Bonhoeffer uses a similar phrase 'worldly Christianity'. It's J Gresham Machen that I want to line up most closely with. See his Christianity and culture here. Having done commentaries on Proverbs (Heavenly Wisdom) and Song of Songs (Heavenly Love), a matching title for Ecclesiastes would be Heavenly Worldliness. For my stance on worldliness, see 3 posts here.

Lord's Day February 7 2016

It felt a little odd being at the front of the chapel today as it is three weeks since I was stood there having been away last week and in the parlour then the hall before that owing to our gas problem, now well and truly sorted. Being the first Sunday in the month we began with communion. I read from Exodus 11 and 12 about the first Passover, as I like to do from time to time. For various reasons there were only ten of us at that point so not a large number. I preached on Revelation 10 in the morning meeting. As ever there were people missing but one or two new ones had returned.
While we were having a cuppa still at chapel an interesting man turned up. His conversational style, which I warmed to, was using long words and then checking if you understood them. I was doing well until we came to neurosis. I had a bad stab at it with "mania" (wrong!) and so he suggested we ask someone else. My son went at it by contrasting it with psychosis, which was helpful but he then committed the exegetical fallacy of supposing a neurosis affects the brain whereas a psychosis affects the psyche, which almost gets you there but not quite. Anyway this gentleman wanted to say that neurosis is a general term used to refer to mental distress, an illness that does not prevent rational thought or affect daily functioning. I also stumbled on latrogenesis, which can be defined as any effect on a person, resulting from any activity of one or more persons acting as healthcare professionals or promoting products or services as beneficial to health, that does not support a goal of the person affected. He had a Welsh mother and some interaction with evangelicals in the past but had formed his own rather materialist view of life. I hope we see him again.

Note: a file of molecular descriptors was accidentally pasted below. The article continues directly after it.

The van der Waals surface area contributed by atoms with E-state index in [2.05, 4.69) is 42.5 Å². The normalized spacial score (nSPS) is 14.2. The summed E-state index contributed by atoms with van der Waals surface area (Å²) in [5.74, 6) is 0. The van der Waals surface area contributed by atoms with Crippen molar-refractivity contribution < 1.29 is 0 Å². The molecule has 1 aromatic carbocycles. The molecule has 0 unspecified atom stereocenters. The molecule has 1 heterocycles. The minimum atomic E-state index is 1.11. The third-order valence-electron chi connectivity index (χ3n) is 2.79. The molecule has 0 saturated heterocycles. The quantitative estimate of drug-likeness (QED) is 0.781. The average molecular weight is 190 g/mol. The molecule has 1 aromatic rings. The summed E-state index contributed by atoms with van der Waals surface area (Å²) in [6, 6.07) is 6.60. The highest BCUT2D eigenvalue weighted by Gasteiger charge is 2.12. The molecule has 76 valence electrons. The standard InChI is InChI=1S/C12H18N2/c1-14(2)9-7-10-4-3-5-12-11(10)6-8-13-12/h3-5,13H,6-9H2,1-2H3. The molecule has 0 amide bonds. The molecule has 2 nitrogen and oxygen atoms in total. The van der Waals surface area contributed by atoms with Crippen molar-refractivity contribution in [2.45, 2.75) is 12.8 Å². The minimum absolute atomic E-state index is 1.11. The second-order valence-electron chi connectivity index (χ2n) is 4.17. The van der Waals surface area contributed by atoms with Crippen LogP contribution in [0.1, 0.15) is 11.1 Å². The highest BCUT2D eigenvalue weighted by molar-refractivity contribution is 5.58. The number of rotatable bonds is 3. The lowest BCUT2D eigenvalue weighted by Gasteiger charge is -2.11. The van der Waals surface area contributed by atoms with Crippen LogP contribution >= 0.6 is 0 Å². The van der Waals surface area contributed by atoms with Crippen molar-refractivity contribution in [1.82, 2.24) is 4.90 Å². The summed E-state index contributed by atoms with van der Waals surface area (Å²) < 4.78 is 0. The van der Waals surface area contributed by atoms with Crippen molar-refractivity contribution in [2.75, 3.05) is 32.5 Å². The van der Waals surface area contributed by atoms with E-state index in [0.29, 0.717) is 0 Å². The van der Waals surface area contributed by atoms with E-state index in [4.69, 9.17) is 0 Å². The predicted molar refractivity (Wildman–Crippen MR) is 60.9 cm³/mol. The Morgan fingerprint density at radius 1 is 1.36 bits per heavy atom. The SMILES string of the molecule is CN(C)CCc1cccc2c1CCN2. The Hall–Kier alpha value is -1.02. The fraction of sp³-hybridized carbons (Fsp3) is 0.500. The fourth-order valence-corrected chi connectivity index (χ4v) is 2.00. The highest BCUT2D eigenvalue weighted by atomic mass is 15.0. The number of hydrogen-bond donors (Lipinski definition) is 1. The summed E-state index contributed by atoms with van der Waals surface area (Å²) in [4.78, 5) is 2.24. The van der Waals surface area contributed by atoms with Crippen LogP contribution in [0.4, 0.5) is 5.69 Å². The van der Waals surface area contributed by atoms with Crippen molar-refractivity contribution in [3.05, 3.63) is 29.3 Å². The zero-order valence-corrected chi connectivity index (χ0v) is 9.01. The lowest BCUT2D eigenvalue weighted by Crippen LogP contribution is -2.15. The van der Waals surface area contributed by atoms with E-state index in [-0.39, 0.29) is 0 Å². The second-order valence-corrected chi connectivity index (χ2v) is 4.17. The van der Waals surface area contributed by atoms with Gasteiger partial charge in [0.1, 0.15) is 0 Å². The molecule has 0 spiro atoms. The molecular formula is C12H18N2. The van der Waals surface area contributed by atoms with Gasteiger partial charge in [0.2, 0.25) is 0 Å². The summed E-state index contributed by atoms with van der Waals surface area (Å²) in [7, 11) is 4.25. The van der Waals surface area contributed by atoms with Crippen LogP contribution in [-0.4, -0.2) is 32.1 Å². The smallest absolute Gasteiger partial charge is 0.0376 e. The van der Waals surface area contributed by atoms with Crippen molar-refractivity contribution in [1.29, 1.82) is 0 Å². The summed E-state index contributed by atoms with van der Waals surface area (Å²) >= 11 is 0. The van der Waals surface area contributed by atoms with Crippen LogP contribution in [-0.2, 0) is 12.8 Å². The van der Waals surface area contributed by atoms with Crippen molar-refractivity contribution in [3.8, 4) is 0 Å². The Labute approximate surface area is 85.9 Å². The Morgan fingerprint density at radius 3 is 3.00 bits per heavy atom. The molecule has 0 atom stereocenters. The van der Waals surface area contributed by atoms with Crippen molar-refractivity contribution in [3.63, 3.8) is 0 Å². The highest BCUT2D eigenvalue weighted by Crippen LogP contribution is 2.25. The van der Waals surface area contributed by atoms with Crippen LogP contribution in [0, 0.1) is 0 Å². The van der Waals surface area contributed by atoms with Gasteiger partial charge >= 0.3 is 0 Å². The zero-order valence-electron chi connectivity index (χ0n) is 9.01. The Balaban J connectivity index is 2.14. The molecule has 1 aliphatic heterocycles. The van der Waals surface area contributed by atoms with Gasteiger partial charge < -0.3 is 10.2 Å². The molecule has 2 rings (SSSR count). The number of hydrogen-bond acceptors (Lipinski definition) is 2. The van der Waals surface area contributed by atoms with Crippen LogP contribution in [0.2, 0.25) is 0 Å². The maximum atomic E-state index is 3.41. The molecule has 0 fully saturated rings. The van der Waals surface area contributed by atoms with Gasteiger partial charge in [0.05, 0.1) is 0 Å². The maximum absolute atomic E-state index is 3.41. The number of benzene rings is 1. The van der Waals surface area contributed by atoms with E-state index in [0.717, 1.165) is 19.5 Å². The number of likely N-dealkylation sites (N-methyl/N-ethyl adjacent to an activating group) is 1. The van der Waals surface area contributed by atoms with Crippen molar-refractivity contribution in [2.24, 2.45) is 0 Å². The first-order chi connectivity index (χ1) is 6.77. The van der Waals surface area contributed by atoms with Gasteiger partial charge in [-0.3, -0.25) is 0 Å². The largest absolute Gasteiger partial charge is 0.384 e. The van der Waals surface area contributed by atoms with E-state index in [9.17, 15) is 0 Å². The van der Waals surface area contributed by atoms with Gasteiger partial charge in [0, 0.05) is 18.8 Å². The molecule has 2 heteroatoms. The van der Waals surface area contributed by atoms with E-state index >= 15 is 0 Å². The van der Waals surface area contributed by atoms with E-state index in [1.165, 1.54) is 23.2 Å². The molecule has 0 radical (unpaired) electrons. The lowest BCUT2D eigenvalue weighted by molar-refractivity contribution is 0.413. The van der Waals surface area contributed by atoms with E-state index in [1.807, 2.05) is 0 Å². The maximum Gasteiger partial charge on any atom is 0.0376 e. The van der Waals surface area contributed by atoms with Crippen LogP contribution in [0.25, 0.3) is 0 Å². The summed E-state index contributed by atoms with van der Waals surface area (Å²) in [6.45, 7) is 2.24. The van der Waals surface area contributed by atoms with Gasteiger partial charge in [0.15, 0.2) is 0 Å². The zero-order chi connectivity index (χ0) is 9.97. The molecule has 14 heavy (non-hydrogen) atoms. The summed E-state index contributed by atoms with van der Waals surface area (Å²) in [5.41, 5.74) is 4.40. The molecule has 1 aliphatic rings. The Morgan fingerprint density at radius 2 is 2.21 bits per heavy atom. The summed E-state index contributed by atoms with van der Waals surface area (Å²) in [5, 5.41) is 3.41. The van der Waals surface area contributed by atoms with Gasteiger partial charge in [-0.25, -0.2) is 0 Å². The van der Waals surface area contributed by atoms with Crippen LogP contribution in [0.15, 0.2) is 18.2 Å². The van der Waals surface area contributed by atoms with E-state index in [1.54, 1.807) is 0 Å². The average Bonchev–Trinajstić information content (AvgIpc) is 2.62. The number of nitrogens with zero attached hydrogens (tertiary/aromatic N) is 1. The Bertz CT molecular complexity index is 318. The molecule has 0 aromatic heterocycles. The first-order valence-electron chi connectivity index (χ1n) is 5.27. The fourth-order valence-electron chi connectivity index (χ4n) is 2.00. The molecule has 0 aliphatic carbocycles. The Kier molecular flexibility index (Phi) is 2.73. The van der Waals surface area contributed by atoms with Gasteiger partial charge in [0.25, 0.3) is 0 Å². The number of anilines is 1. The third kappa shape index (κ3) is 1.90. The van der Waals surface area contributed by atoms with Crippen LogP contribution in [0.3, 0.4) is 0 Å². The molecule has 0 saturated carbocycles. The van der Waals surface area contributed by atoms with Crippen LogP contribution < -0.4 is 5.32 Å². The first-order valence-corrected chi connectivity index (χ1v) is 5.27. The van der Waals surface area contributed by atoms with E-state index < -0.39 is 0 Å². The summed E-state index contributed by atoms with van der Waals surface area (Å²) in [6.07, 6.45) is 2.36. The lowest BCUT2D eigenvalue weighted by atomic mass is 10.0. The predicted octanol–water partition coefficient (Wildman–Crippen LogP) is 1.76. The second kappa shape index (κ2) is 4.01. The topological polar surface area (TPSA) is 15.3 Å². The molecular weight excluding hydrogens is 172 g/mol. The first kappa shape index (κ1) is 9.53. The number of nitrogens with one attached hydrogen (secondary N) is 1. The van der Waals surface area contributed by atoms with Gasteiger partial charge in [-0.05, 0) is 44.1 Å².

I also had a good chat with someone from the congregation in the afternoon at our house. He is not converted but came to both services. I wish professed believers were as enthusiastic. We looked at Judges 15 and the enigmatic Samson again in the evening. I have found it difficult to preach on him this time around. Not sure quite why.

No comments: